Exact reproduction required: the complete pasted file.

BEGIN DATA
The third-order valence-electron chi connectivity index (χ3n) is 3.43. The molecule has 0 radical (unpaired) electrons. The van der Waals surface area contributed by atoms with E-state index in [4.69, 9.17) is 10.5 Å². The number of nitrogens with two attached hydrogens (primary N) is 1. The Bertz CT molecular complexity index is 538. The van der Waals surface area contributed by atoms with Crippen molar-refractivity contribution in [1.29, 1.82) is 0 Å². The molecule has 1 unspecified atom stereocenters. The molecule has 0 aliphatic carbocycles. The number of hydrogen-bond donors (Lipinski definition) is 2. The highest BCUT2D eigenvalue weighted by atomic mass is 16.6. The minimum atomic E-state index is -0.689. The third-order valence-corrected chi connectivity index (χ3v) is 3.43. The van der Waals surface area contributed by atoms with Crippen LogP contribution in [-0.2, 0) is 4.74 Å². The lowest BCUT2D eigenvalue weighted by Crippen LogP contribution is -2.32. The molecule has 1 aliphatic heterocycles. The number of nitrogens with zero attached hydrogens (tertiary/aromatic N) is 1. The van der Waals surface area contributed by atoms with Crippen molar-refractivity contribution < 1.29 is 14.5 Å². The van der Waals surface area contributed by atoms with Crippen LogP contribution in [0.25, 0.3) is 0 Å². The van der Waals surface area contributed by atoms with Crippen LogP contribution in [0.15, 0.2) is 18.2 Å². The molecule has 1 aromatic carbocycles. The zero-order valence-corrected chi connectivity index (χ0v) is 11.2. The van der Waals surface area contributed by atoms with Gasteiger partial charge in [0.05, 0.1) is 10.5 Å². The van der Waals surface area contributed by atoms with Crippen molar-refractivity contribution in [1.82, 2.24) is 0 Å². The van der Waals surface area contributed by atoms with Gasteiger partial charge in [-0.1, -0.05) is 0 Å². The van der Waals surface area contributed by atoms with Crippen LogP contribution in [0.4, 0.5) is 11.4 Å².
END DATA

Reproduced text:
The third-order valence-electron chi connectivity index (χ3n) is 3.43. The molecule has 0 radical (unpaired) electrons. The van der Waals surface area contributed by atoms with E-state index in [4.69, 9.17) is 10.5 Å². The number of nitrogens with two attached hydrogens (primary N) is 1. The Bertz CT molecular complexity index is 538. The van der Waals surface area contributed by atoms with Crippen molar-refractivity contribution in [1.29, 1.82) is 0 Å². The molecule has 1 unspecified atom stereocenters. The molecule has 0 aliphatic carbocycles. The number of hydrogen-bond donors (Lipinski definition) is 2. The highest BCUT2D eigenvalue weighted by atomic mass is 16.6. The minimum atomic E-state index is -0.689. The third-order valence-corrected chi connectivity index (χ3v) is 3.43. The van der Waals surface area contributed by atoms with Crippen LogP contribution in [-0.2, 0) is 4.74 Å². The lowest BCUT2D eigenvalue weighted by Crippen LogP contribution is -2.32. The molecule has 1 aliphatic heterocycles. The number of nitrogens with zero attached hydrogens (tertiary/aromatic N) is 1. The van der Waals surface area contributed by atoms with Crippen molar-refractivity contribution < 1.29 is 14.5 Å². The van der Waals surface area contributed by atoms with Crippen LogP contribution in [0.25, 0.3) is 0 Å². The van der Waals surface area contributed by atoms with Crippen LogP contribution in [0.15, 0.2) is 18.2 Å². The molecule has 1 aromatic carbocycles. The zero-order valence-corrected chi connectivity index (χ0v) is 11.2. The van der Waals surface area contributed by atoms with Gasteiger partial charge in [0.05, 0.1) is 10.5 Å². The van der Waals surface area contributed by atoms with Crippen molar-refractivity contribution in [1.82, 2.24) is 0 Å². The van der Waals surface area contributed by atoms with Gasteiger partial charge in [-0.1, -0.05) is 0 Å². The van der Waals surface area contributed by atoms with Crippen LogP contribution in [0.4, 0.5) is 11.4 Å².